preview

Forensic Odontology Research Paper

Powerful Essays
Introduction
Forensic Odontology (Dentistry) is a new and growing branch of Forensic Medicine. The journey started from the mother of Roman Emperor Nero, in 49 AD who was identified and discovered by her discoloured front teeth, following her assassination. [1]
Forensic Odontology or Forensic Dentistry was defined by Keiser-Nielson in 1970 as “that branch of forensic science which in interest of justice deals with the proper handling and examination of dental evidence and with proper evaluation and presentation of dental findings”. It refers to areas of endeavour which can be used in a judicial setting and accepted by the court of law and the general scientific committee to isolate truth from untruth. [1]
The discovery of double helix structure
…show more content…
The classic comparative dental identification makes use of both post-mortem and ante-mortem dental records for determining and excluding discrepancies. [1]
The tentative identification of an individual may be unknown in many cases as ante-mortem samples cannot be located. To aid the search of these cases dental profile of the individual is developed. A forensic odontologist can identify and report indicators for age, time of death, race, and sex with the help of these profiles. Dental identifications are cost effective and accurate and is the main identification method for criminal investigators in mass destruction, grossly decomposed and traumatised bodies where visual identification is neither possible nor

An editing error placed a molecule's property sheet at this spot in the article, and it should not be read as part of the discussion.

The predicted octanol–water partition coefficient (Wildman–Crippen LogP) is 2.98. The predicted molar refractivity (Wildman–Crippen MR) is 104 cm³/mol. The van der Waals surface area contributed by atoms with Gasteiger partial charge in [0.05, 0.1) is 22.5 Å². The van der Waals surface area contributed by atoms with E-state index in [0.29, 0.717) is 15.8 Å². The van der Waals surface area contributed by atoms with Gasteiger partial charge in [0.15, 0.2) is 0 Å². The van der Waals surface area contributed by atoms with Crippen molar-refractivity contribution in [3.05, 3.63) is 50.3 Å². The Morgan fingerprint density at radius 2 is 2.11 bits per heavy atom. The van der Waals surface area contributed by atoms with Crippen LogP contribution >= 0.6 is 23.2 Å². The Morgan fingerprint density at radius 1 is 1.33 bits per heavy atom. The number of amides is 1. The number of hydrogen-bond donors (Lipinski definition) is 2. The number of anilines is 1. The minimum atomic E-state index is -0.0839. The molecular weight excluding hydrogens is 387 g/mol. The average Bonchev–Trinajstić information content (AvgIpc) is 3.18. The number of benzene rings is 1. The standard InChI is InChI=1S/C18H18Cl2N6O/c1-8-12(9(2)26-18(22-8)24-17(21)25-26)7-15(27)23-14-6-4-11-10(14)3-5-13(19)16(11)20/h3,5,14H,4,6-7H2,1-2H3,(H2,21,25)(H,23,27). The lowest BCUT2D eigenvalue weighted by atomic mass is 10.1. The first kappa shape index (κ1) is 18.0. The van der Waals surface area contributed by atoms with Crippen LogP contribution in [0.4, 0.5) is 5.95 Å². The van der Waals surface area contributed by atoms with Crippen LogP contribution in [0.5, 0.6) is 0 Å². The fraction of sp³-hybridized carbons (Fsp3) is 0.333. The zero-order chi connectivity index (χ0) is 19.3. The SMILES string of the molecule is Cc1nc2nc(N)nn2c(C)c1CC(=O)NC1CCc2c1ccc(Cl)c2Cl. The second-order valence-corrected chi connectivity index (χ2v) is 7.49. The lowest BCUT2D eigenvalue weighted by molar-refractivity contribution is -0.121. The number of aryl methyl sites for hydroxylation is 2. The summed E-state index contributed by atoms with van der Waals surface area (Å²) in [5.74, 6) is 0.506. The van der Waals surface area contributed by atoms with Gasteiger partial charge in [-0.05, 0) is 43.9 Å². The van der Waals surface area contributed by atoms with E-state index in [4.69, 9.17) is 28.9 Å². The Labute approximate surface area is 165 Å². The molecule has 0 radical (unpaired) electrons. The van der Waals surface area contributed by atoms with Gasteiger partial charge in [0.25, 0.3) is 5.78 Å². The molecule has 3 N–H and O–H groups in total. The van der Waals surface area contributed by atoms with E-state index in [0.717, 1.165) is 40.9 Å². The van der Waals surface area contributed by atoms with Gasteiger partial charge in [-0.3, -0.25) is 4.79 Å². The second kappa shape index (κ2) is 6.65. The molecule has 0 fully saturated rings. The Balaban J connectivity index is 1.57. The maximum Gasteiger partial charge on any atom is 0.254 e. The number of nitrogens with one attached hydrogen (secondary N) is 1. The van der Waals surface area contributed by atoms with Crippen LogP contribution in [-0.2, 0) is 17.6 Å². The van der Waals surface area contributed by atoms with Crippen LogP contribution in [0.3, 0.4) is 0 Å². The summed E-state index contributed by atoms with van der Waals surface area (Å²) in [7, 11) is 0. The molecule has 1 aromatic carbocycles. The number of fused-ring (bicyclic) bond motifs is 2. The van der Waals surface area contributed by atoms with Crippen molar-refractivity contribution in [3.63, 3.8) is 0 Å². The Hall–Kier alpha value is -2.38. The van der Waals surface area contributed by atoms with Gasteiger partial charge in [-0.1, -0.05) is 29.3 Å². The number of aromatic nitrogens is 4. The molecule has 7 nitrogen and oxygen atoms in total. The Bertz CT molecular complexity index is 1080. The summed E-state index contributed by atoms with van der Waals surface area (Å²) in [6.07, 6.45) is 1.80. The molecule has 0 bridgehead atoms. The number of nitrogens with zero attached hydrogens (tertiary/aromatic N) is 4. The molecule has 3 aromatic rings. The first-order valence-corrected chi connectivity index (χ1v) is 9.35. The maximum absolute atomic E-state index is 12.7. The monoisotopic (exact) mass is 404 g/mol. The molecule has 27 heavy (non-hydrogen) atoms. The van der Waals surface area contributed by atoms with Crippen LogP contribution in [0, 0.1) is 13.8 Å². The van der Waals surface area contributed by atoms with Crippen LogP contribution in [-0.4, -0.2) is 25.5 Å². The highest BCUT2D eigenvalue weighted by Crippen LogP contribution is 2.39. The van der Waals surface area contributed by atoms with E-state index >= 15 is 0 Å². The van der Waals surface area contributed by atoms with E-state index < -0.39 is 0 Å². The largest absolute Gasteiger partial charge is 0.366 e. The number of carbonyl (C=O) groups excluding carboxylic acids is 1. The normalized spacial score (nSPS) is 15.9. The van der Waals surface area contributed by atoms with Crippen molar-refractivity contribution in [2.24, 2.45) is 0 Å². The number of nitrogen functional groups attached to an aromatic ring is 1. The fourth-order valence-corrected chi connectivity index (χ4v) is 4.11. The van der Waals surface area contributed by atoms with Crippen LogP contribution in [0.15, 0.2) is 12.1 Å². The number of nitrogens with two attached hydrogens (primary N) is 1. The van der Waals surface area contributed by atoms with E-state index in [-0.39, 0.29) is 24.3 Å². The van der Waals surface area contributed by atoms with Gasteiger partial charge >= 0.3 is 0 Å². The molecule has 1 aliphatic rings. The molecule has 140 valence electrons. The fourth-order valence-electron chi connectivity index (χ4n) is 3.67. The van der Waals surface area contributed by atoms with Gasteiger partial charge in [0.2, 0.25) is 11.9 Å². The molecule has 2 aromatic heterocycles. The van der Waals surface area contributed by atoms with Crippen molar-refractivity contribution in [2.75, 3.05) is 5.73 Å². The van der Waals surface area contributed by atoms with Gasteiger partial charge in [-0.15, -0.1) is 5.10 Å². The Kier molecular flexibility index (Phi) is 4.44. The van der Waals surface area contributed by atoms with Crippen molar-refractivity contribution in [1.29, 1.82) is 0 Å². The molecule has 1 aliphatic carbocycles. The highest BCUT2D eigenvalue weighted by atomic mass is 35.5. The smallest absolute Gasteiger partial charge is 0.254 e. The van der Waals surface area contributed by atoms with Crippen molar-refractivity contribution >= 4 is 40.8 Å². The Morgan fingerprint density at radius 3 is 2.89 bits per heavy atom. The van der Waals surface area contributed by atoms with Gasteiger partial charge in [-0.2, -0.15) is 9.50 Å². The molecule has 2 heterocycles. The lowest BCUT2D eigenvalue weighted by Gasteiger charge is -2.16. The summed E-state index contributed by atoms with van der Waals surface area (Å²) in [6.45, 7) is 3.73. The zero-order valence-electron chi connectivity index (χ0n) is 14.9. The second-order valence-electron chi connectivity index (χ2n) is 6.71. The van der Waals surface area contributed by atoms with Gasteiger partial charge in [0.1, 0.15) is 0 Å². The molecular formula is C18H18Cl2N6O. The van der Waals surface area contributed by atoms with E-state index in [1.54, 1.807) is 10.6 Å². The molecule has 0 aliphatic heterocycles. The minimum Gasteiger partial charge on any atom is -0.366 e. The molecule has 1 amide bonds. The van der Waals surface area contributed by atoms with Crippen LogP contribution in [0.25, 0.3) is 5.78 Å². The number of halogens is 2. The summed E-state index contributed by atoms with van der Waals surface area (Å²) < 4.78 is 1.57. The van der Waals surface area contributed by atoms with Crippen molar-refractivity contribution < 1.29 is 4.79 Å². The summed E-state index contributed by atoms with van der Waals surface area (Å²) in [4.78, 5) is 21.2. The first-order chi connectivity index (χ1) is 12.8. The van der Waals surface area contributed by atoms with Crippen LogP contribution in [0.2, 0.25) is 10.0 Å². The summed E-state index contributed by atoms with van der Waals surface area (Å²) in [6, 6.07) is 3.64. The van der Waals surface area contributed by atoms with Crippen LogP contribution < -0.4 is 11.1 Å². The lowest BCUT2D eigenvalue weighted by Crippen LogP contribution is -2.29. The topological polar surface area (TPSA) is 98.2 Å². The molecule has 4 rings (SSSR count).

…show more content…
But as this method requires a large amount of material and has low quality results, many cases could not be solved, particularly when only little biological material samples were collected in a crime scene investigation. The application of polymerase chain reaction (PCR) widened the scope of Forensic genetics as it makes it possible to amplify small and traces amount of DNA samples. STR testing has revolutionised forensic case work on human identification and paternity tests. [2]
In addition newer DNA tools, including mitochondrial DNA and SNP (Single nucleotide polymorphism – replacement, insertions or deletions that occur at single position in the human genome) might be used when STR fails to yield a result or when only a partial profile is obtained for the size and condition of the sample. Poor quality DNA samples could be obtained from mass disasters, such as World Trade Centre attacks, airplane crashes, tsunamis, decomposing bodies etc. [2]
PCR was developed by Kary Mullis in 1983 and continues to be valuable tool in forensic DNA analysis. It is able to replicate specific nucleotide sequences from low levels of DNA or degraded
Get Access